GP Information

There are multiple pathways into general practice in Australia.

There are two medical colleges in Australia through which you can obtain GP fellowship. 

The colleges in Australia are:

The AGPT program is the most popular pathway for medical graduates to become a GP

The Australian General Practice Training (AGPT) program is the leading training program for medical graduates wishing to pursue a career in general practice in Australia.

The Australian Government funds around 1,500 AGPT training positions per year. As the training program is government-funded, there are certain eligibility criteria you must meet to qualify for the program.

To be accepted into the AGPT program you will apply through a medical college (ACRRM or RACGP). This will be the college through which you will obtain your GP Fellowship. You must nominate either the rural pathway (training in rural or remote areas) or the general pathway (training in inner or outer metropolitan areas).

You will also nominate up to four training regions within a Regional Training Organisation (RTO). Your nominated RTO delivers your GP training. You can only choose a training region, not a specific location, and you will stay in that region for the duration of your training.

Applicants are shortlisted to their highest available training region preference. RTOs will advise applicants if they have received an offer.


Application to the AGPT program

You apply for the AGPT program through your preferred college.

Each college has a different selection process. Read more about the AGPT application and Selection process here.


Important information

The Department of Health has produced a number of helpful factsheets.


Aside from the AGPT program, there are other pathways to become a GP in Australia

Both medical colleges have different pathways suited to different needs. This includes full-fee paying pathways, pathways for international medical graduates based on previous training and experience in general practice, and more.

Visit the GPRA site for more information.

The Remote Vocational Training Scheme (RVTS)

RVTS is a government-funded GP training program for medical practitioners working in rural and remote communities throughout Australia, and doctors working in Aboriginal Community Controlled Health Service.

You can choose either ACRRM or RACGP as your medical college. You do not choose an RTO.

Through this training scheme, you live and work in your remote location while conducting your GP training remotely, supported by distance education and remote supervision.

If you are interested in this program, apply directly with the RVTS. Visit for more information.

A side-by-side comparison of the ACRRM and RACGP AGPT pathway

ACRRM AGPT program structure

AGPT hospital training (first 12 months) Core clinical training time working in metropolitan, regional or rural hospitals. You can apply to the training program as an intern and undertake your second year as part of GP training. There are compulsory rotations.

Primary rural and remote training (24 months) Training takes place in rural and remote posts in hospitals, general practice, Aboriginal Health Services, community health services and other posts. You will build clinical and procedural skills, provide comprehensive and continuing care across the primary and secondary continuum. Advanced skills training can be integrated at this stage with ACRRM approval.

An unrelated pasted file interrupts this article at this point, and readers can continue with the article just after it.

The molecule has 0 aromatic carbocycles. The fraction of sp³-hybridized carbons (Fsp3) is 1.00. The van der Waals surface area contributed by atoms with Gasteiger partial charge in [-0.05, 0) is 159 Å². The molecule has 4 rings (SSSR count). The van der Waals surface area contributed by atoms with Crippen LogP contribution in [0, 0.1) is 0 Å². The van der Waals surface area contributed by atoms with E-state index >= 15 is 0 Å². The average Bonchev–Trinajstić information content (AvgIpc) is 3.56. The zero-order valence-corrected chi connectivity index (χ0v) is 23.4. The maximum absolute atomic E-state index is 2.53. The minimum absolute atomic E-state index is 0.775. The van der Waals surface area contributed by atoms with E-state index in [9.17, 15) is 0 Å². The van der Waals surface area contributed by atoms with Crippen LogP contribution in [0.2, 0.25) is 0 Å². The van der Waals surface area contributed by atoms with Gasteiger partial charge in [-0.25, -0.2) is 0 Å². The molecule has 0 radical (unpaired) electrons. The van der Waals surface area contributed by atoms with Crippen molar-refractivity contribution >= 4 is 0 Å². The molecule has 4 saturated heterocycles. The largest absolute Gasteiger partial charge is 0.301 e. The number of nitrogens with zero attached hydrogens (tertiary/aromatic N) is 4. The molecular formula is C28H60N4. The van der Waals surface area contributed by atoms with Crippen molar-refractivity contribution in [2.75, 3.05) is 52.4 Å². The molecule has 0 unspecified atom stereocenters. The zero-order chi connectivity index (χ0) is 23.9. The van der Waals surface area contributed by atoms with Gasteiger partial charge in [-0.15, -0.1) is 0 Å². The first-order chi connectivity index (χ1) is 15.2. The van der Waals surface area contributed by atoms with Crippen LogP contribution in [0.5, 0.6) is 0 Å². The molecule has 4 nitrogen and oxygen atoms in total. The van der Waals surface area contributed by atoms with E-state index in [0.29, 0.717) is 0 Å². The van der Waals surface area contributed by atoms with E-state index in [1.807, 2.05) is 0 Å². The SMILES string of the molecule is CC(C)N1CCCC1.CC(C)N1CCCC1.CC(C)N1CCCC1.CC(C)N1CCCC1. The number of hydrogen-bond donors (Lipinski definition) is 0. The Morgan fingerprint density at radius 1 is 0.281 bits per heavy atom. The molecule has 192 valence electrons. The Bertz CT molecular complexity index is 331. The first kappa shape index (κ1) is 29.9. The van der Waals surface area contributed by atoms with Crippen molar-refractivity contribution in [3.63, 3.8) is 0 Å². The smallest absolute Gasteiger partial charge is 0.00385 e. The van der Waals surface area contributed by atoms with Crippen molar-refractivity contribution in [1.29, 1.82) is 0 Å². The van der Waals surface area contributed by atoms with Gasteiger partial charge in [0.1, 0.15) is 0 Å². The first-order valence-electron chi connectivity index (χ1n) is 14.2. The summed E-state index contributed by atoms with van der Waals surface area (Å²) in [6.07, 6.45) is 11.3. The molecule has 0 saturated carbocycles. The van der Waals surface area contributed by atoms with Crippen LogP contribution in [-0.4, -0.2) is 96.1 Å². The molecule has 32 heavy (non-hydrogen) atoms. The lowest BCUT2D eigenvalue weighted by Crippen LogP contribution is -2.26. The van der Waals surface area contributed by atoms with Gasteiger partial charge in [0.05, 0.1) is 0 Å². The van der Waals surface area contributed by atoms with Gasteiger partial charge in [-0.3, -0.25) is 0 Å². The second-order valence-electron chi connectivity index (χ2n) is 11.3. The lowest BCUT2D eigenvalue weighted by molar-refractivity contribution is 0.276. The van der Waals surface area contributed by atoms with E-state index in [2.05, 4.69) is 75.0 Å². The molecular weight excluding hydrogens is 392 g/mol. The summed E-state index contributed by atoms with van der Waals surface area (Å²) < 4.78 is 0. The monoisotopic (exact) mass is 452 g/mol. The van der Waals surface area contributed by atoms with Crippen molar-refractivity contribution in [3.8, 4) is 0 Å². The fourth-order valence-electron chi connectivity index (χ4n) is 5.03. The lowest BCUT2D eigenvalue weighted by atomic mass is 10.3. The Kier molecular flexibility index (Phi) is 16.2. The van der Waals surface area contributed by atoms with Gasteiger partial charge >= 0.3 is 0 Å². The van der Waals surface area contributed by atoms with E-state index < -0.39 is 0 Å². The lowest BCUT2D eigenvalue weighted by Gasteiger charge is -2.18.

Advanced specialised training (12 months) Training in one of 10 ACRRM-specified disciplines, extending your skills and knowledge in one specialised area relevant to rural and remote general practice. Training can occur in metropolitan, rural or remote posts.


RACGP AGPT program structure

AGPT hospital training (first 12 months) The first year of the program is spent in a hospital which can be completed anywhere in Australia, not necessarily in the region of your RTO. You will need to complete the following rotations before starting your general practice training: general medicine, general surgery, emergency, paediatrics, and a range of other rotations to provide a breadth of experience.

Prior to commencing your general practice term, you will need to have completed a basic life support course in the previous 12 months. In certain circumstances, you may be eligible to apply for an exemption for the first year of the program via Recognition of Prior Learning (RPL).

General practice placements (18 months) Your training organisation will have a list of the placements you will need to complete. You will receive supervision and teaching from GP supervisors. Registrars in the general pathway need to complete at least 12 months in outer metropolitan, rural or Aboriginal health posts during their training. Registrars in the rural pathway must complete at least 18 months in a rural practice setting.

Extended skills (six months) The six months of extended skills training provides an opportunity to develop your general practice skills and can be completed in a variety of RACGP-accredited settings. There is a range of options for extended skills, including palliative care, sports medicine, sexual health or skin cancer medicine.

Optional advanced rural skills (12 months) This leads to an additional Fellowship in Advanced Rural General Practice (FARGP). This training year is undertaken working in accredited rural training posts and accredited advanced rural training posts. There are two core modules which must be completed.



Become a GPSN member — it's free and takes one minute to join.

What's going on? Check out the latest GPSN news.

What do I do after I graduate? Read more about the support available to you after you graduate.